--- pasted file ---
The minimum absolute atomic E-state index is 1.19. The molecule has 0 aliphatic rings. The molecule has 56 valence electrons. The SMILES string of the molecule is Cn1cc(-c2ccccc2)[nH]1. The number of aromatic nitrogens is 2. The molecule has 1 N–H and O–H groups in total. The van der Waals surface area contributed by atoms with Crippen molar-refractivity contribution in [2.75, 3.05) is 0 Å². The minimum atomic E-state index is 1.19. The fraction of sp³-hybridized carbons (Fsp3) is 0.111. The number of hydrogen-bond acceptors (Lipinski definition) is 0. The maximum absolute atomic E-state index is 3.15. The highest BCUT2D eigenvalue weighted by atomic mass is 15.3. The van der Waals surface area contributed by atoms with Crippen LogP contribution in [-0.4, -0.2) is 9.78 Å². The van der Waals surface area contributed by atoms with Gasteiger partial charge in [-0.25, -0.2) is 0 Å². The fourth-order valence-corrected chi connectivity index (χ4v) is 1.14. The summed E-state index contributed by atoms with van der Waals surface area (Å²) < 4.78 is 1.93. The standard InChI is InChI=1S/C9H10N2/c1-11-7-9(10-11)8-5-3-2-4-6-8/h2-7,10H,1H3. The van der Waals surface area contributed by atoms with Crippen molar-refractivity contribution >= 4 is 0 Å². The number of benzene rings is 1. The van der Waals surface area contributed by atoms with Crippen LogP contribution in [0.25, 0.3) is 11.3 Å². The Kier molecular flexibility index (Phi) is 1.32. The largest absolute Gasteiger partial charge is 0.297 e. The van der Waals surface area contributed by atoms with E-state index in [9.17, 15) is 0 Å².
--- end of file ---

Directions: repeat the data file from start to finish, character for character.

The minimum absolute atomic E-state index is 1.19. The molecule has 0 aliphatic rings. The molecule has 56 valence electrons. The SMILES string of the molecule is Cn1cc(-c2ccccc2)[nH]1. The number of aromatic nitrogens is 2. The molecule has 1 N–H and O–H groups in total. The van der Waals surface area contributed by atoms with Crippen molar-refractivity contribution in [2.75, 3.05) is 0 Å². The minimum atomic E-state index is 1.19. The fraction of sp³-hybridized carbons (Fsp3) is 0.111. The number of hydrogen-bond acceptors (Lipinski definition) is 0. The maximum absolute atomic E-state index is 3.15. The highest BCUT2D eigenvalue weighted by atomic mass is 15.3. The van der Waals surface area contributed by atoms with Crippen LogP contribution in [-0.4, -0.2) is 9.78 Å². The van der Waals surface area contributed by atoms with Gasteiger partial charge in [-0.25, -0.2) is 0 Å². The fourth-order valence-corrected chi connectivity index (χ4v) is 1.14. The summed E-state index contributed by atoms with van der Waals surface area (Å²) < 4.78 is 1.93. The standard InChI is InChI=1S/C9H10N2/c1-11-7-9(10-11)8-5-3-2-4-6-8/h2-7,10H,1H3. The van der Waals surface area contributed by atoms with Crippen molar-refractivity contribution >= 4 is 0 Å². The number of benzene rings is 1. The van der Waals surface area contributed by atoms with Crippen LogP contribution in [0.25, 0.3) is 11.3 Å². The Kier molecular flexibility index (Phi) is 1.32. The largest absolute Gasteiger partial charge is 0.297 e. The van der Waals surface area contributed by atoms with E-state index in [9.17, 15) is 0 Å².